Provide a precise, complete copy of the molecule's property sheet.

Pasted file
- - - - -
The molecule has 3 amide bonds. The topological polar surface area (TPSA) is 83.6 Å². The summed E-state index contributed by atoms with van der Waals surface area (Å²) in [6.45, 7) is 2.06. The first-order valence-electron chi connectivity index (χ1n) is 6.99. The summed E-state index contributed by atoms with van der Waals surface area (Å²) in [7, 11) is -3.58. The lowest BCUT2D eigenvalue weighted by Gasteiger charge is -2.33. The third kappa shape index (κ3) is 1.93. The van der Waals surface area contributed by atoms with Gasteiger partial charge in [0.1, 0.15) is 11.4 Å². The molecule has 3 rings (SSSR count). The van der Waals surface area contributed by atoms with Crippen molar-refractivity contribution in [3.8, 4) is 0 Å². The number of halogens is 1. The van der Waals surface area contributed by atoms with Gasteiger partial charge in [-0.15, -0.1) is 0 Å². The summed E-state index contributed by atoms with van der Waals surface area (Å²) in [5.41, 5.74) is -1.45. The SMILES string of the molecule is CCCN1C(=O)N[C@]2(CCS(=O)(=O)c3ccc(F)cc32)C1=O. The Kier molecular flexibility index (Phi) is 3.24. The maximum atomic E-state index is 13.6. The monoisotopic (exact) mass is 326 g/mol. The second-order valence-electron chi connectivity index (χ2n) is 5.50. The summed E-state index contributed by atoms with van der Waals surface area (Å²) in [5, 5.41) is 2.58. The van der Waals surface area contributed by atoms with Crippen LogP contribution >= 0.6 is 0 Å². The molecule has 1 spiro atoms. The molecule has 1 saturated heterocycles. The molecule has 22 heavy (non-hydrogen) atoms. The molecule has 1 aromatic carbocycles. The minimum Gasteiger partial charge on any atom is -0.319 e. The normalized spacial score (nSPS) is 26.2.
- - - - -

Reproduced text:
The molecule has 3 amide bonds. The topological polar surface area (TPSA) is 83.6 Å². The summed E-state index contributed by atoms with van der Waals surface area (Å²) in [6.45, 7) is 2.06. The first-order valence-electron chi connectivity index (χ1n) is 6.99. The summed E-state index contributed by atoms with van der Waals surface area (Å²) in [7, 11) is -3.58. The lowest BCUT2D eigenvalue weighted by Gasteiger charge is -2.33. The third kappa shape index (κ3) is 1.93. The van der Waals surface area contributed by atoms with Gasteiger partial charge in [0.1, 0.15) is 11.4 Å². The molecule has 3 rings (SSSR count). The van der Waals surface area contributed by atoms with Crippen molar-refractivity contribution in [3.8, 4) is 0 Å². The number of halogens is 1. The van der Waals surface area contributed by atoms with Gasteiger partial charge in [-0.15, -0.1) is 0 Å². The summed E-state index contributed by atoms with van der Waals surface area (Å²) in [5.41, 5.74) is -1.45. The SMILES string of the molecule is CCCN1C(=O)N[C@]2(CCS(=O)(=O)c3ccc(F)cc32)C1=O. The Kier molecular flexibility index (Phi) is 3.24. The maximum atomic E-state index is 13.6. The monoisotopic (exact) mass is 326 g/mol. The second-order valence-electron chi connectivity index (χ2n) is 5.50. The summed E-state index contributed by atoms with van der Waals surface area (Å²) in [5, 5.41) is 2.58. The van der Waals surface area contributed by atoms with Crippen LogP contribution >= 0.6 is 0 Å². The molecule has 1 spiro atoms. The molecule has 1 saturated heterocycles. The molecule has 22 heavy (non-hydrogen) atoms. The molecule has 1 aromatic carbocycles. The minimum Gasteiger partial charge on any atom is -0.319 e. The normalized spacial score (nSPS) is 26.2.